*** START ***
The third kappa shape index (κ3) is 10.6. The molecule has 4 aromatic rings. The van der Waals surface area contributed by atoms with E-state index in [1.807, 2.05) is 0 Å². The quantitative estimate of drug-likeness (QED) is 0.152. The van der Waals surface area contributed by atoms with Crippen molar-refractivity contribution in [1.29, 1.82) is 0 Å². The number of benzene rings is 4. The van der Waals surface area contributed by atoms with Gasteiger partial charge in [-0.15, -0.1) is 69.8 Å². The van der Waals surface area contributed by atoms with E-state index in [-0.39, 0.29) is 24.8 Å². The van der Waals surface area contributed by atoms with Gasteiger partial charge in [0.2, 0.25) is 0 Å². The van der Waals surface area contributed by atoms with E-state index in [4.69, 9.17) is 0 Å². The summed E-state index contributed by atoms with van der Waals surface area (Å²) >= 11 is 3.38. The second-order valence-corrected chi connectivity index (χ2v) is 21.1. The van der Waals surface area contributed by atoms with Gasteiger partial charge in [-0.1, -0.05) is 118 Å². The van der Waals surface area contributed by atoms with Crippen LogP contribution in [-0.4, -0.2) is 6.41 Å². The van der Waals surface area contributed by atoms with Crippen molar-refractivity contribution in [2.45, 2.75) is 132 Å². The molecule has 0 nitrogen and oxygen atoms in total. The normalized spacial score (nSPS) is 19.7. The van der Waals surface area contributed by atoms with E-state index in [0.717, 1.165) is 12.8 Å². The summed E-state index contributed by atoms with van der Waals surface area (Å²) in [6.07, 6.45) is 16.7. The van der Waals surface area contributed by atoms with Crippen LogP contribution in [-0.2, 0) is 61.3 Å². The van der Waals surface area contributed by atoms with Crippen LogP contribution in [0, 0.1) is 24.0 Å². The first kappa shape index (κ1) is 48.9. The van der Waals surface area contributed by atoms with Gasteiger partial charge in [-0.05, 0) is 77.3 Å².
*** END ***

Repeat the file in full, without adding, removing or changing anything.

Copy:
The third kappa shape index (κ3) is 10.6. The molecule has 4 aromatic rings. The van der Waals surface area contributed by atoms with E-state index in [1.807, 2.05) is 0 Å². The quantitative estimate of drug-likeness (QED) is 0.152. The van der Waals surface area contributed by atoms with Crippen molar-refractivity contribution in [1.29, 1.82) is 0 Å². The number of benzene rings is 4. The van der Waals surface area contributed by atoms with Gasteiger partial charge in [-0.15, -0.1) is 69.8 Å². The van der Waals surface area contributed by atoms with E-state index in [-0.39, 0.29) is 24.8 Å². The van der Waals surface area contributed by atoms with Gasteiger partial charge in [0.2, 0.25) is 0 Å². The van der Waals surface area contributed by atoms with E-state index in [4.69, 9.17) is 0 Å². The summed E-state index contributed by atoms with van der Waals surface area (Å²) >= 11 is 3.38. The second-order valence-corrected chi connectivity index (χ2v) is 21.1. The van der Waals surface area contributed by atoms with Gasteiger partial charge in [-0.1, -0.05) is 118 Å². The van der Waals surface area contributed by atoms with Crippen LogP contribution in [-0.4, -0.2) is 6.41 Å². The van der Waals surface area contributed by atoms with Crippen molar-refractivity contribution in [2.45, 2.75) is 132 Å². The molecule has 0 nitrogen and oxygen atoms in total. The normalized spacial score (nSPS) is 19.7. The van der Waals surface area contributed by atoms with E-state index in [0.717, 1.165) is 12.8 Å². The summed E-state index contributed by atoms with van der Waals surface area (Å²) in [6.07, 6.45) is 16.7. The van der Waals surface area contributed by atoms with Crippen LogP contribution in [-0.2, 0) is 61.3 Å². The van der Waals surface area contributed by atoms with Crippen LogP contribution in [0, 0.1) is 24.0 Å². The first kappa shape index (κ1) is 48.9. The van der Waals surface area contributed by atoms with Gasteiger partial charge in [-0.05, 0) is 77.3 Å².